We glided over the electric ground with the speed of lightning and smooth harmony of music. The road over which we rolled was white and lustrous as parian marble, and adorned on either side with most rare and beautiful forms of foliage; ever and anon we passed gay cavalcades and bands of spirits, who were evidently, from their festal garments, and the bright emanations which they diffused through the air, bound for some harmonial gathering on one of the numerous islands which dot the sparkling river Washingtonia, so named after George Washington.

The distance from the point whence I started, according to earth's computation, was over one hundred miles; but though I desired my guide to move onward as slowly as possible, that I might enjoy the prospect before me, we reached our destination in less than a quarter of an hour!

I had received a special invitation from Henry Clay to visit him on this occasion, as he had called together some choice friends to give me welcome; yet, although I knew I was expected, my surprise cannot be described upon beholding the air filled with bevies of beautiful ladies, like radiant birds, approaching, with the sound of music and flutter of flowers, to receive me.

Thus surrounded and escorted, I was borne to the noble palace (for such it may be justly termed) of Henry Clay.

The structure is of white alabaster, facrd with a pale yellow semi-transparent stone, which glistened most gorgeously. The form of the building is unlike any order of architecture with which I had been acquainted. The avenue by which it was approached was decorated alternately with statues of representative Americans, and a peculiar flowering tree, whose green leaves and yellow blossoms, of gossamer texture, resembled the fine mist of a summer morning. Terminating, this avenue was the main entrance, surmounted by the grand dome of the edifice. In the rear of this rotunda, extending on either side, appeared the main building, rising, turret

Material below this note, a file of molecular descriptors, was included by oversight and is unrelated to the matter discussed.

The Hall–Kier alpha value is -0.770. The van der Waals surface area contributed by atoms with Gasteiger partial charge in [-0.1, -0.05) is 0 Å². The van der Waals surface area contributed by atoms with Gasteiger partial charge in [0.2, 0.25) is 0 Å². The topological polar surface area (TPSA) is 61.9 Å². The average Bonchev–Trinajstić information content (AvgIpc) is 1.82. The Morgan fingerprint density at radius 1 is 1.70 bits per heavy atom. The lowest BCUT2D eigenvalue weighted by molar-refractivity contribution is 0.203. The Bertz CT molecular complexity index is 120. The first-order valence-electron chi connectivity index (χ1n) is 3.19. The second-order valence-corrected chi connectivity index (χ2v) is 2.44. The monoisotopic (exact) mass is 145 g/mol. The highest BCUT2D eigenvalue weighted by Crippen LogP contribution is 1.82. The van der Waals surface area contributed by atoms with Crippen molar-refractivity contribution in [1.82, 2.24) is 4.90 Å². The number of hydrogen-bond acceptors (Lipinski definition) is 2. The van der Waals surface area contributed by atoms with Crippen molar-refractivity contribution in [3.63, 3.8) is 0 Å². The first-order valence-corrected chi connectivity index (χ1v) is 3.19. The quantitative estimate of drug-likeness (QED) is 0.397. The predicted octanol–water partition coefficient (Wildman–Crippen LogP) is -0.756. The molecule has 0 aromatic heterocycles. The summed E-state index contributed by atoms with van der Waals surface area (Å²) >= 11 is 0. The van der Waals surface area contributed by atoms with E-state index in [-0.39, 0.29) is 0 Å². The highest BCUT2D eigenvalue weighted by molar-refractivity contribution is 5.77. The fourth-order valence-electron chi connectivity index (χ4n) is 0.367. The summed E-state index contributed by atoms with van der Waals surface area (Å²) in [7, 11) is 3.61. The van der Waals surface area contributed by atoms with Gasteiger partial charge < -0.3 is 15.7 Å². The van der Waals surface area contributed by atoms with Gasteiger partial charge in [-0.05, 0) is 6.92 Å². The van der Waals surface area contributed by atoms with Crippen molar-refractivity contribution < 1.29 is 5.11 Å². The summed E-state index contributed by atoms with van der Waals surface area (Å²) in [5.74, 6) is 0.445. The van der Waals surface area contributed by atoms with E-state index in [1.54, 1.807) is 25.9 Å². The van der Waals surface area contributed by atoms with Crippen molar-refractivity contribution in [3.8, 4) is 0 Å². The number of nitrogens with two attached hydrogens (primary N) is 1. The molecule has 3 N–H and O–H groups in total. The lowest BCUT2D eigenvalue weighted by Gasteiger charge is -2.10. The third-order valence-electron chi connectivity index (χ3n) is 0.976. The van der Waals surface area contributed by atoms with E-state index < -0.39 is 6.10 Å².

on turret, like a stupendous mountain of alabaster beaming as with soft moonlight in the clear summer air.

We entered by ascending a staircase composed of twelve broad steps. And here let me pause, before recounting my interview with the celebrated statesman, to describe the main hall, whose magnificence I, upon entering, hastily surveyed, but which I afterward studied more completely. The floor of this hall was formed of delicate cerulean blue gems. From its centre sprang, like a fountain, a most wonderful representation of a flowering plant resembling the lotus, composed of precious and brilliant stones. The green leaves forming the base were of transparent emerald, and the white lily which surmounted the stem blossomed out clearer than any crystal. The yellow centre, corresponding to the pistils, formed a divan. This beautiful ornament was intended for the desk of the orator. The dome, which was several hundred feet high, was open to the summer sky, and arranged in tiers graduated one above the other. The lower tier was filled with paintings indicating the progress of the United States of America. Surmounting this was a gallery of small compartments, each hung with silver and gold gauze drapery, and similar in construction to the boxes of a theatre; these opened into halls or alleys leading to private apartments connecting with the main building. Above these boxes were placed artistically-carved animals, representing the native beasts of America, Above these again, appeared groups in marble of the fruits of the country.